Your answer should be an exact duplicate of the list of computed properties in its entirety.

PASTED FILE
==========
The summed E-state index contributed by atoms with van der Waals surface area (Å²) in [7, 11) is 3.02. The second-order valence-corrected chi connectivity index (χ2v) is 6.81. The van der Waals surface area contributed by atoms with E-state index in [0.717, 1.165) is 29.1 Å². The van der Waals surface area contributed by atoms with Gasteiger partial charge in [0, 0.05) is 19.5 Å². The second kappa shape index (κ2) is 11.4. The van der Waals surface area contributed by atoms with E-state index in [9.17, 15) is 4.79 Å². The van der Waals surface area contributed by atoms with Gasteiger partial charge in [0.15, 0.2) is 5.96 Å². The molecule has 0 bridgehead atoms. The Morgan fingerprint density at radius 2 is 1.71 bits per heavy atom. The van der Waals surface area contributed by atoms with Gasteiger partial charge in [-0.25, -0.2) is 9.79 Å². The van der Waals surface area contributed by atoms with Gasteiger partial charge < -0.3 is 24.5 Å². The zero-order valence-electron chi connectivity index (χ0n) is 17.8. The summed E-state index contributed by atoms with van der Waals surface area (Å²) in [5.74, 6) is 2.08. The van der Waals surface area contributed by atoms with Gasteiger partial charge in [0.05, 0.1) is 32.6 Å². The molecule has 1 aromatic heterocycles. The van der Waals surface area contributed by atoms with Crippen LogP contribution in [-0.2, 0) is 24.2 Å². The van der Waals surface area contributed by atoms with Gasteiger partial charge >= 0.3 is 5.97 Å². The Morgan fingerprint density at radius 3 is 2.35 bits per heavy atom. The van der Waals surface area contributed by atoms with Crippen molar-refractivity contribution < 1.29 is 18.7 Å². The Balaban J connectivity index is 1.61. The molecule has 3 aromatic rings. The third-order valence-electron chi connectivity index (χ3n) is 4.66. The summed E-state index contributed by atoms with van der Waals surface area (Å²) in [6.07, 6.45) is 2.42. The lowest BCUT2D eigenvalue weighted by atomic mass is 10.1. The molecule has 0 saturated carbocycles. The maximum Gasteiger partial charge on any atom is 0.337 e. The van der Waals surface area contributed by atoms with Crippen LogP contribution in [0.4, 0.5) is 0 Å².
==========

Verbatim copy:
The summed E-state index contributed by atoms with van der Waals surface area (Å²) in [7, 11) is 3.02. The second-order valence-corrected chi connectivity index (χ2v) is 6.81. The van der Waals surface area contributed by atoms with E-state index in [0.717, 1.165) is 29.1 Å². The van der Waals surface area contributed by atoms with Gasteiger partial charge in [0, 0.05) is 19.5 Å². The second kappa shape index (κ2) is 11.4. The van der Waals surface area contributed by atoms with E-state index in [9.17, 15) is 4.79 Å². The van der Waals surface area contributed by atoms with Gasteiger partial charge in [0.15, 0.2) is 5.96 Å². The molecule has 0 bridgehead atoms. The Morgan fingerprint density at radius 2 is 1.71 bits per heavy atom. The van der Waals surface area contributed by atoms with Gasteiger partial charge in [-0.25, -0.2) is 9.79 Å². The van der Waals surface area contributed by atoms with Gasteiger partial charge < -0.3 is 24.5 Å². The zero-order valence-electron chi connectivity index (χ0n) is 17.8. The summed E-state index contributed by atoms with van der Waals surface area (Å²) in [5.74, 6) is 2.08. The van der Waals surface area contributed by atoms with Gasteiger partial charge in [0.05, 0.1) is 32.6 Å². The molecule has 1 aromatic heterocycles. The van der Waals surface area contributed by atoms with Crippen LogP contribution in [-0.2, 0) is 24.2 Å². The van der Waals surface area contributed by atoms with Gasteiger partial charge >= 0.3 is 5.97 Å². The Morgan fingerprint density at radius 3 is 2.35 bits per heavy atom. The van der Waals surface area contributed by atoms with Crippen molar-refractivity contribution < 1.29 is 18.7 Å². The Balaban J connectivity index is 1.61. The molecule has 3 aromatic rings. The third-order valence-electron chi connectivity index (χ3n) is 4.66. The summed E-state index contributed by atoms with van der Waals surface area (Å²) in [6.07, 6.45) is 2.42. The lowest BCUT2D eigenvalue weighted by atomic mass is 10.1. The molecule has 0 saturated carbocycles. The maximum Gasteiger partial charge on any atom is 0.337 e. The van der Waals surface area contributed by atoms with Crippen LogP contribution in [0.4, 0.5) is 0 Å².